In the next few decades, Americans will increasingly be competing with others around the world for jobs. More and more 21st Century careers will require not just a college education, but also strong STEM skills (Science, Technology, Engineering, & Math).
During the last recession, millions of Americans became unemployed. Layoffs, factory closings, and downsizings have now become routine. Factory jobs are leaving the U.S. at an alarming rate because the American worker just cannot compete with people in low wage countries for those jobs. Even clerical work, once easy to get, is now disappearing. Because of changes in technology and many companies’ reluctance to hire support personnel, many employees now perform their own secretarial tasks.
More and more jobs are going overseas, and the trend shows no signs of slowing or stopping. And, jobs that go overseas, go permanently. By the time today’s kids are adults, there will probably certain categories of occupations that have left the country entirely – if they exist at all. According to the 2010 U.S. Census, those with the least education suffer the most unemployment. A factory job that requires little education is easily moved overseas. A position that requires an advanced degree is not so simple to fill in an impoverished country with a poor education system. Clearly, in order to be recession resistant, you have to have a good education.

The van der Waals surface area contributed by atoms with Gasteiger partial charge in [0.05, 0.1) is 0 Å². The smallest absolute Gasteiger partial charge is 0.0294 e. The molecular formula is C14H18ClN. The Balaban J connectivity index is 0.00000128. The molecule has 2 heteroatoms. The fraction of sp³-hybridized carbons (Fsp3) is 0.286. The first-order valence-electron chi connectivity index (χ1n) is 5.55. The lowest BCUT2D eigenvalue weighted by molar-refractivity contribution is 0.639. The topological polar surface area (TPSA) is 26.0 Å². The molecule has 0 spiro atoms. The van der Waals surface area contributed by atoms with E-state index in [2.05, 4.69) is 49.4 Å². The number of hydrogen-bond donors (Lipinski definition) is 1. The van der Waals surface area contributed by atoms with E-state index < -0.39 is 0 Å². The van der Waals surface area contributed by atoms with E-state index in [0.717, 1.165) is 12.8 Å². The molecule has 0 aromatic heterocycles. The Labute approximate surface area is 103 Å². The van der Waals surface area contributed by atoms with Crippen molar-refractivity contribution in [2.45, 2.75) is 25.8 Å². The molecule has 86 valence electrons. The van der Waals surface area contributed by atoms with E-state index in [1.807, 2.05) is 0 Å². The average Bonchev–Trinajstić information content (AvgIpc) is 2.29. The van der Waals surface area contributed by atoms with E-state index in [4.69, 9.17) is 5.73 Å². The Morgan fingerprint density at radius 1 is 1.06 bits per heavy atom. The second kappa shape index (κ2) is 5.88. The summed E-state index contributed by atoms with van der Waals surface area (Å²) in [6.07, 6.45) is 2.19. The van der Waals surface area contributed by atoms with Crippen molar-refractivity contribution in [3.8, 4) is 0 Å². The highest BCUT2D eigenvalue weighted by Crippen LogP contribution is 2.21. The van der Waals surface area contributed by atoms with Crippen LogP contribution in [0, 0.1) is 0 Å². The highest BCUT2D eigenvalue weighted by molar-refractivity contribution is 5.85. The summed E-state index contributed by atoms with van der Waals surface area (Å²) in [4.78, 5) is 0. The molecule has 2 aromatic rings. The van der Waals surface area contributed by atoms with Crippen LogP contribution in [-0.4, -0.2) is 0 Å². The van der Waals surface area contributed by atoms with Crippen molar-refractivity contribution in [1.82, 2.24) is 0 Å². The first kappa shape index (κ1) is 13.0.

In this century, American workers with the most education will suffer the least unemployment. In particular, new employment creation in the STEM category is expected to outpace other careers over the next decade – growing 17 percent, versus 9.8 percent for lower technology positions.
But, research shows that U.S. students still rank well below many foreign competitors in the crucial areas of math and science. In fact, the World Economic Forum ranked this country 48th out of 133 developed and developing nations in the quality of math and science instruction. Will our high tech work need to be done overseas next – much as our call centers are handled – because we will not be qualified to do it? In order to ensure American competitiveness and prepare our children for tomorrow’s job market, we need to make sure today’s generation of children get a firm foundation in math and science, starting at a young age.
Getting elementary students grounded in STEM is important because studies show that kids who are falling behind in the early grades tend to stay behind through high school. And, because math builds on prior knowledge, many start 9th grade not prepared for high school level math classes. In fact, many start college still needing remedial help – a startling 60% of college eligible students require remedial help – which they have to pay college tuition for!
Math skills at academic entry level more strongly predict school achievement than reading skills – and are even more important than a child’s attention span! Early math skills even predict how well a child reads as late as 5th grade! In a recent test of math skills of 15-year-olds around the world, the U.S. ranked 35th out of 64 developed countries – behind other countries as diverse as the United Kingdom, Singapore, Russia, and Spain.
Research has shown that the more parents of kindergarteners engage in math related activities with their children – such as board and card games – the better their math performance in 1st and 2nd grade. The good news is that math skills are learned through practice, and math knowledge is gained through experience. And, the best way for kids to learn is to play a game.
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